The concept is simple. An easily summoned and retractable space for note-taking while you're working in another application, controllable from the keyboard so as not to interrupt your flow.

The question is whether SlidePad delivers $20-worth of functionality compared to TextEdit, Stickies or Sidenote.

It does the basic job. You can set any key combination to control SlidePad, and decide whether you want it to appear from the left or right of the screen.

You can create multiple named notes (in effect, documents) and cycle through them using keyboard combos or the mouse, and perform all the standard text-editing functions plus a few nice extras like Paste And Match Style, which pastes text in the style already in force at the insertion point, and Jump To Selection, useful when you've scrolled some way from selected text in a long document.

Unfortunately, that's about all it does, and some features are of questionable utility. Is it necessary to have kerning in a note-taking app? And why does the Check Spelling While Typing option miss so many errors? (The document spellcheck works better.)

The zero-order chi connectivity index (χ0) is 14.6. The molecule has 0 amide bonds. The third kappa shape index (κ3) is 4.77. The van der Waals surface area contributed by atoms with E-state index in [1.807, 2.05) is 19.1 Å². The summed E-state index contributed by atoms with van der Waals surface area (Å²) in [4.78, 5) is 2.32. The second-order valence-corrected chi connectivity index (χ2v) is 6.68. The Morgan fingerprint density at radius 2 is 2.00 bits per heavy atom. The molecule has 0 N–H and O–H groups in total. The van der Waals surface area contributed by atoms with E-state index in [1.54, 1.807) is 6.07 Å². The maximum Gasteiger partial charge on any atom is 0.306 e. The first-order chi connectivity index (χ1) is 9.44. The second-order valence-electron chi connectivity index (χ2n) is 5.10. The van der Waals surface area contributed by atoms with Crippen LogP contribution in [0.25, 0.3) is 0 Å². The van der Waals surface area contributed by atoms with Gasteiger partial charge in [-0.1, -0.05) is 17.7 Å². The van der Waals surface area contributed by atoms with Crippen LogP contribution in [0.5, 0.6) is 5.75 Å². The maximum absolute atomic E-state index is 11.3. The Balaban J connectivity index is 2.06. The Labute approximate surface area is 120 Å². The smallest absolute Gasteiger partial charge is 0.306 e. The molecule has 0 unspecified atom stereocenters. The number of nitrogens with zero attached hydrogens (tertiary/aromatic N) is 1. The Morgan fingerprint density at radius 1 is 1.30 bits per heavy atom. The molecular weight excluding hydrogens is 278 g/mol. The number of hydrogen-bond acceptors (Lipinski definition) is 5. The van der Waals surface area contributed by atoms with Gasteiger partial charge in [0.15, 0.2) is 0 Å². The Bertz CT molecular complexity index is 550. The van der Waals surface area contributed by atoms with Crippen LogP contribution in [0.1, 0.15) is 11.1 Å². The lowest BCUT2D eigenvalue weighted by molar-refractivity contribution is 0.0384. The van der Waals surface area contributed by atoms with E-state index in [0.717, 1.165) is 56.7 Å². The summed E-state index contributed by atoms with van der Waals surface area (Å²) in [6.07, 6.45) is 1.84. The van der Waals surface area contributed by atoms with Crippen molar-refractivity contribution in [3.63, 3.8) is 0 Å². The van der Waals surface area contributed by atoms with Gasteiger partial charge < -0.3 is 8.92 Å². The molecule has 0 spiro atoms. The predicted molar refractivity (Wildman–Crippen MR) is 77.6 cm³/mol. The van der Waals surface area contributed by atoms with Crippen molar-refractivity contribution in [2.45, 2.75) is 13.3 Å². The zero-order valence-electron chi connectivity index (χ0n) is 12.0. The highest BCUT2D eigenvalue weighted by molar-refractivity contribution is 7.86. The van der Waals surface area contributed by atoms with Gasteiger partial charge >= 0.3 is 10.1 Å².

It's possible to use the mouse instead of keys to bring SlidePad into action, but it can make unwanted appearances when you're working close to the edge of the screen in another app.

SlidePad struggled with long strings – a 22,000-word passage (which didn't cause TextEdit to blink) took about 20 seconds to reappear after another note was visited. This makes it nearly useless as a temporary hold for large chunks of data.

In short, the convenience of keyboard activation is all that SlidePad offers over TextEdit. And is the occasional saved mouse-click worth $20 in these credit-crunched times?